By Steve Brennan
By Ashley Zimmerman
By Michele Eve Sandberg
By Abel Folgar
By Ashley Zimmerman
By New Times Staff
By Abel Folgar
By Laurie Charles
With the pace of the music world getting faster and faster by the download, it's easy to forget how important it is to slow down sometimes and just enjoy music for what it is. These days, you can get a brand new album sent to your cell phone before it even hits the stores. That's fine, but as music technology moves forward, the further detached we become from its past and from the pioneers of certain genres.
So it's good to see that, thanks in part to local promoter Luther Mackey, the Second Annual Jamaican Vintage Music Festival lifts off this weekend at the Bergeron Rodeo Grounds in Davie. The concert will showcase some of the island's innovative but often forgotten musical acts from yesteryear and gives reggae fans young and old a chance to reacquaint themselves with the artists who carried the genre on their backs before reggae became an international sensation.
Considering all the controversy surrounding Broward's Caribbean Carnival two weeks ago, there's a touch of joy in knowing that another Caribbean-themed event can come right behind it — in the same county, no less — without drawing the ire of local politicians.
Interestingly, this year's Vintage Music Festival also gives local music lovers a chance to see how genres that predate reggae served as Marley & Co.'s foundation.
Although there's a long list of reggae veterans on the bill (the Mighty Diamonds, Cocoa Tea, Brigadier Jerry, etc.), the festival also features ska, rocksteady, and American soul, with the Stylistics, one of Philadelphia's most popular soul quartets, as the headliners. As lovable and timeless as the Stylistics were, with their huge barrage of hits from the '70s (like "Betcha by Golly Wow" and "Break Up to Make Up"), they might seem like an odd choice to close out a festival of vintage Jamaican music. According to Mackey, though, "One of the objectives of the festival is to display a full spectrum of Jamaica's music culture. What people don't realize is that a big part of Jamaican music is American Soul. Just like a big part of it is gospel and country and western. Groups like the Manhattans, Jerry Butler, Al Green — the real soul music, plus Kenny Rogers and Johnny Cash. In Jamaica, we would listen to all that stuff on the BBC, so that's what we grew up on... and reggae was derived from all of these styles."
Talk about this with another part of the festival line-up, the Skatalites, a Jamaican band that predates practically everyone on that list, and it begins to make sense.
"I could buy into that theory," says Skatalites keyboardist Ken Stewart, "because groups like Bob Marley and the wailing Wailers, they were trying to imitate the Drifters [the groundbreaking R&B group formed in the mid-1950s]. That sound is like the model for early reggae. And, hell, ska came out of boogie woogie blues. Most of the acts that reggae groups listened to on the island, before there even was reggae, were from Memphis."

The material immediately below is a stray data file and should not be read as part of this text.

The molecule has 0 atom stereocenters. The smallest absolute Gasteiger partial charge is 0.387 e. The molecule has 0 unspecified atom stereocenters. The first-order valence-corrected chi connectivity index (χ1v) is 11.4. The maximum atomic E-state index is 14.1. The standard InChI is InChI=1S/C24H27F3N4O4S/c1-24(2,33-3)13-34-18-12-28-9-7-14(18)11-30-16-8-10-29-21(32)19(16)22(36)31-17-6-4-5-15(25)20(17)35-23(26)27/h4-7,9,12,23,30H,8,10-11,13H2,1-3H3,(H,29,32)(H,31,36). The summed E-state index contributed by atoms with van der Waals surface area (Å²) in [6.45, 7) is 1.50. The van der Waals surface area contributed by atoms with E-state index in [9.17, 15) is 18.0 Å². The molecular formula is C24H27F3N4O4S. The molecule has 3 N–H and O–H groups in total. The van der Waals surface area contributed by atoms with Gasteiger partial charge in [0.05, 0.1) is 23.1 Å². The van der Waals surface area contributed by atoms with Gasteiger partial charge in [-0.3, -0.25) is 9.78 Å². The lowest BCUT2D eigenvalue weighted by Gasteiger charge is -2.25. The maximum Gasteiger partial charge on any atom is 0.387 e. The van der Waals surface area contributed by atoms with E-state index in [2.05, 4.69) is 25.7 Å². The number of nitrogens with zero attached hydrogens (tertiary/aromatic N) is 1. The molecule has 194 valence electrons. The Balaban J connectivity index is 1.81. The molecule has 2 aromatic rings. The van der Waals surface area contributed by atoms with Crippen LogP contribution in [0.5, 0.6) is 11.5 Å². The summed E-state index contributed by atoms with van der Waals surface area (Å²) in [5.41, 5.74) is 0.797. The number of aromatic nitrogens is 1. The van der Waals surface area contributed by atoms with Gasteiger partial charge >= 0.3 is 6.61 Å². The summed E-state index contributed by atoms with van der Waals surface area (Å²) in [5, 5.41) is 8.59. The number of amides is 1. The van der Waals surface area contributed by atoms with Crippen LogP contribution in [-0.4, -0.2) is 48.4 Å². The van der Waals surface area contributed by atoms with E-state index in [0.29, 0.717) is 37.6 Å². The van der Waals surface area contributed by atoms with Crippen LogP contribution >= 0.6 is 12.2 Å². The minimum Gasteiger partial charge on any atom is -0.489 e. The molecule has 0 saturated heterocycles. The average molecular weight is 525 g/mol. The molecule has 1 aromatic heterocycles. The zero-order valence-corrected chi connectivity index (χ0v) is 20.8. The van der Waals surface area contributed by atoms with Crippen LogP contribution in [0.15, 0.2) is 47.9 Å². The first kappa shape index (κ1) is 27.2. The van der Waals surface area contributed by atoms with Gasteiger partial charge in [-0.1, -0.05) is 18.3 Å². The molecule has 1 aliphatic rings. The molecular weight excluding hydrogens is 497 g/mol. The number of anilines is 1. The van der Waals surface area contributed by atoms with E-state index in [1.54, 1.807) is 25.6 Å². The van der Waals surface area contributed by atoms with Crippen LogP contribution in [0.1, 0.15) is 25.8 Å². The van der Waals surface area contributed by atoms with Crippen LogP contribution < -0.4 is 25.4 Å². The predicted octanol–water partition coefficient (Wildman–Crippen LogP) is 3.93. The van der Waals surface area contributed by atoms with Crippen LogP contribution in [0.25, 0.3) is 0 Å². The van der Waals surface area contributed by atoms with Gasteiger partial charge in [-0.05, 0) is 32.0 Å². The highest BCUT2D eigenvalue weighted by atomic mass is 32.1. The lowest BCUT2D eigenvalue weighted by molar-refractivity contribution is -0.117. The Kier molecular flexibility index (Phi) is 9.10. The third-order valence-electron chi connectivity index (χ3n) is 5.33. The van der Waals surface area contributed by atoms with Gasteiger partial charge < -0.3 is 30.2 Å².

In that sense, this year's Vintage Music Festival has an educational value for audiophiles that's well worth the price of admission.
The Skatalites alone are like a walking classroom when it comes to the rich history of music that both precedes and extends beyond traditional reggae in Jamaica and abroad. The group, which formed in 1963, was the architect of the slightly jazzy and heavily horn-based genre known today as ska. As the house band for Jamaica's legendary Studio One, often described as the "Motown of Jamaica," the Skatalites backed up everyone from Toots and the Maytals and Prince Buster to the Wailers (back when Bob Marley and company were still singing gospel); they helped craft, note by note, the paradigm for modern-day reggae without ever crossing over into the genre themselves. Instead of focusing on vocals, the Skatalites style was more akin to a dance-happy, mainly instrumental jam band that took the shuffle beat of the blues and turned it into a skank, with the keys and guitar playing the offbeats.
The core unit of the Skatalites only played together for 18 months — in 1965, after the death of Don Drummond, the band's charismatic leader, they abruptly called it quits and didn't perform together again for 18 years. While their early reign in the dancehalls and on the airwaves was brief, the group brimmed with would-be legends like Jackie Mittoo, Tommy McCook, Jah Jerry Hines, and, of course, Lloyd Knibb, the group's winsome drummer, who still plays with the band today.
Speaking by phone on tour in Boulder, Colorado, Fredrick "Toots" Hibbert of Toots and the Maytals fame, said, "They were the number one backing band in the world, man, and they're the number one ska band in the world. They were the best."
The Skatalites have been touring together again since 1983 (only three of the originals are still with the group); without them, some of your favorite bands might not be together. Everyone from Sublime to No Doubt to the Mighty Mighty Bosstones were influenced directly by their style. They were used to being imitated. Before the Skatalites reunited, the Clash, the Specials, and the whole mid-'70s English Beat sound appropriated Skatalites stylings. So if you're looking for good tunes and a musical education, head to the Jamaican Vintage Music Festival this weekend. The culture of ska isn't as strong in the U.S. as it used to be (except for areas like Boston and Southern California), but that doesn't mean it's dying out.
"When I see 10-to-12-year-old kids with porkpie hats, suspenders, and black-and-white suits at our shows in Europe, I know ska music isn't going anywhere," Stewart says. "Ska has spawned its own culture, and if you're not familiar with it, it's really something to see."